Minority Mental Health Month: Awareness Without the Stigma
Bebe Moore Campbell National Minority Mental Health Awareness Month is observed each July as an opportunity to create mental health awareness in diverse communities and end the stigma associated with receiving mental health services and support.
Bebe Moore Campbell was an American author, journalist, teacher, and mental health advocate who worked tirelessly to shed light on the Black community’s mental health needs and other underrepresented communities. Today, Minority Mental Health Month may be seen written as BIPOC (Blacks, Indigenous People and People of Color) Mental Health Awareness Month.
Studies suggest that racial minority groups and sexual minority groups show higher levels of anxiety, depression, suicidal tendencies, post-traumatic stress disorder and other mental health disorders. Monarch’s Child and Adolescent Psychiatrist Dr. Jose Bogantes-Montero noted that there are a number of primary reasons minorities do not seek mental health services: “Language barriers, financial difficulties, lack of insurance, lack of time due to working more than one job and the fear of legal consequences such as deportation can all cause minorities not to seek the mental health services when in need.”
Ways Monarch Provides Mental Health Assistance
Monarch’s Behavioral Health Therapist Holli Patillo explained that Monarch addresses these disparities in several ways, including providing affordable mental health care to uninsured community members.
The U.S. Department of Health and Human Services Office of Minority Health reports that minorities are less likely to receive diagnosis and treatment for their mental illness. The report also says minorities have less access to mental health services and often receive a more reduced quality of mental health care.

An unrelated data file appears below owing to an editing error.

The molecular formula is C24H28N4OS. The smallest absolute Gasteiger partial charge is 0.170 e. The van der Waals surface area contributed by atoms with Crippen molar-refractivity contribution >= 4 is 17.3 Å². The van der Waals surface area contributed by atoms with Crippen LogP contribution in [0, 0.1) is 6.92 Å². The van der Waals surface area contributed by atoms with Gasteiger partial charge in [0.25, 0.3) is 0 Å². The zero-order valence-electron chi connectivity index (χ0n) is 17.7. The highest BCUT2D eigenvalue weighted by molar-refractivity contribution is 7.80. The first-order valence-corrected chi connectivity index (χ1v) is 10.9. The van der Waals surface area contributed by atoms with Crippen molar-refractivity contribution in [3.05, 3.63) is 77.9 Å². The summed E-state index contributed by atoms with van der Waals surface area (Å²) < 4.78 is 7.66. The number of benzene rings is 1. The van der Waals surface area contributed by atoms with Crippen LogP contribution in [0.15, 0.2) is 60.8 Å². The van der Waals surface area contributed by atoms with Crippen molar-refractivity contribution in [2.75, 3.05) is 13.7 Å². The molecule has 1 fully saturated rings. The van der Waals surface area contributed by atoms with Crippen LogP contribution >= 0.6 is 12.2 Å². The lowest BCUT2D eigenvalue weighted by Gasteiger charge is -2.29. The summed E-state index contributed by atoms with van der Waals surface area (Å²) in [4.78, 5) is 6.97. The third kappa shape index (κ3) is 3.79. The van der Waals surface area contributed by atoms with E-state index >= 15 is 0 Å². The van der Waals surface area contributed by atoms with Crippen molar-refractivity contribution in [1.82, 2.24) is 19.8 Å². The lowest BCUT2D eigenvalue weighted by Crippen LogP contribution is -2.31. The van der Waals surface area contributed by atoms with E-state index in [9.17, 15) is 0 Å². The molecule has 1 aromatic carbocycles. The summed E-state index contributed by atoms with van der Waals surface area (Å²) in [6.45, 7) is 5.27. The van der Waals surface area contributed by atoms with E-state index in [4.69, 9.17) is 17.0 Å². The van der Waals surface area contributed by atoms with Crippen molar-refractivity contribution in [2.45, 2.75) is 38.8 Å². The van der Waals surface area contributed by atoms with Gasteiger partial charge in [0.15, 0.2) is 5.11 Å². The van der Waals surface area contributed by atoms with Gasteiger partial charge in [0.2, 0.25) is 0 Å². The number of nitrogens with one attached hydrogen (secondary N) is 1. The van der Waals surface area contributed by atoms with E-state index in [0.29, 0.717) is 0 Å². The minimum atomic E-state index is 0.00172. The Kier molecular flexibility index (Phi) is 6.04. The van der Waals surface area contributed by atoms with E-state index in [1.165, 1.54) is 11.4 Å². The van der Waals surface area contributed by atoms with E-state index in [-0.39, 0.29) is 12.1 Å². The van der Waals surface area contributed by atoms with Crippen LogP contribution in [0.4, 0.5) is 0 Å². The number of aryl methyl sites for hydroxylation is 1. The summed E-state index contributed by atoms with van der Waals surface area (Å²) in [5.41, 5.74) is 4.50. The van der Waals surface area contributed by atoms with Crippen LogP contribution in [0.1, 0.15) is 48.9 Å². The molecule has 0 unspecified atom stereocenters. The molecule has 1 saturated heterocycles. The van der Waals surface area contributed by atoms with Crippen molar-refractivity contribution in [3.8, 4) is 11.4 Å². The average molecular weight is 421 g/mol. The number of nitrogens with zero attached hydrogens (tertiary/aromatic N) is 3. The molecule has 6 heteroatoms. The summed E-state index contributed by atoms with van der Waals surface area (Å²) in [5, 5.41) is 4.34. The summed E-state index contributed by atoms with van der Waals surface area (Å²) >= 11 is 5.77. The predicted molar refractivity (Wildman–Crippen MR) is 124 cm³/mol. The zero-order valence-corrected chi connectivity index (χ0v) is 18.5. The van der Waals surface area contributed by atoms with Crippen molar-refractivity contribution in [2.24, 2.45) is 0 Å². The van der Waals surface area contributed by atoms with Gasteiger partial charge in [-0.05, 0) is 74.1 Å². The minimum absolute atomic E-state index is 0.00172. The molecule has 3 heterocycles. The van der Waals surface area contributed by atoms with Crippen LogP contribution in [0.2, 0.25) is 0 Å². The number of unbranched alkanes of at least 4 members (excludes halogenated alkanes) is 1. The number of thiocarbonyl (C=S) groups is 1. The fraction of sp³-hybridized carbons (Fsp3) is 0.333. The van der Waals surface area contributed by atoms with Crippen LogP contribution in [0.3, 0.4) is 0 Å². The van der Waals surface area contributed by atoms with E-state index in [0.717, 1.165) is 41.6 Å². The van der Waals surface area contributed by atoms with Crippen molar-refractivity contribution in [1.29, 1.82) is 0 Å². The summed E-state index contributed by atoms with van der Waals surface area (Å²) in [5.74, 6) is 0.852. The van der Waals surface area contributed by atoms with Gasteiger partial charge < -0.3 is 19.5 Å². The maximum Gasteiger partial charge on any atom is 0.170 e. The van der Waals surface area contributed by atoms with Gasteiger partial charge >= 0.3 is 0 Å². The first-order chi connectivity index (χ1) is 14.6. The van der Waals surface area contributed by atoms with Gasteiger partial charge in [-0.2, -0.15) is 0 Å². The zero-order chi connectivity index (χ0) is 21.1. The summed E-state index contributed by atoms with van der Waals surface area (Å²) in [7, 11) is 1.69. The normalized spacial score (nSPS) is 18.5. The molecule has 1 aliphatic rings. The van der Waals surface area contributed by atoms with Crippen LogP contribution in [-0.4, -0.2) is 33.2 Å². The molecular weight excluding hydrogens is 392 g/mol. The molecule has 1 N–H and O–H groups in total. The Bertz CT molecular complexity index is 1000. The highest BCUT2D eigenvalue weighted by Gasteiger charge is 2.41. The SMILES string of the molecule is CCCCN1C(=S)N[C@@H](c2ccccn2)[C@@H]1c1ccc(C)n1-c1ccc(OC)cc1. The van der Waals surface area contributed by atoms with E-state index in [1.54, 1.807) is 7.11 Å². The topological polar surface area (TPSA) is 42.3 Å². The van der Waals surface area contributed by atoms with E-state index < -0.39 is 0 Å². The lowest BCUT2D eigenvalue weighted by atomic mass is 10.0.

“The Open Access program ensures that people we serve can access therapeutic services right away, as opposed to being on a waiting list for weeks or even months,” Patillo noted. “Monarch provides community-based services including In-Home Therapy Services, Intensive In-Home Services and Assertive Community Treatment Team in many counties across North Carolina.”
Patillo, who works primarily out of the SECU Youth Crisis Center in Charlotte, added that community-based services are useful in breaking down barriers such as transportation issues because the therapy team travels to the people we serve. “Monarch’s team does quite a bit of case management work as well, ensuring that people are connected to the services and resources they need the most,” she said.
Disparities in Minority Youth
These disparities not only apply to adults but youth as well. A report from 2017 indicated that Hispanic girls, grades 9-12, were 40 percent higher than for non-Hispanic, white girls in the same age group. African American females in the same classes were 70 percent more likely to attempt suicide. Suicide attempts for Adolescent American Indian/Alaska Native females, ages 15-19, have a death rate that is three times higher than for non-Hispanic, white females in the same age groups.
Dr. Jose Bogantes – Montero, who counsels people in need in Monarch’s Behavioral Health Wake office, shared that in general, Latinos are reluctant to receive assistance for their mental health needs, specifically individuals from older generations or anyone who may not have graduated from or high school.
“Younger generations might consider receiving treatment, but there is an inhered stigma that follows, or they need permission from parents,” said Dr. Bogantes – Montero. “In many cases, mental health problems are perceived as a sign of weakness.”
How to Get Involved in Minority Mental Health Awareness Month
One way to learn more about Minority Mental Health Month is to read educational resources. Find out more about trending mental health topics:
- How to Tell If Someone You Know is Depressed,
- Suicide Prevention and Warning Signs,
- Ways to Alleviate Stress and Anxiety During the Coronavirus Pandemic.
If you, or someone you know, needs mental health support, please call Monarch at (866) 272-7826, Monday through Friday, 8 a.m. – 5 p.m. For 24/7 support, call The National Suicide Prevention Lifeline at (800) 273-8255.
Posted on: Friday July 3, 2020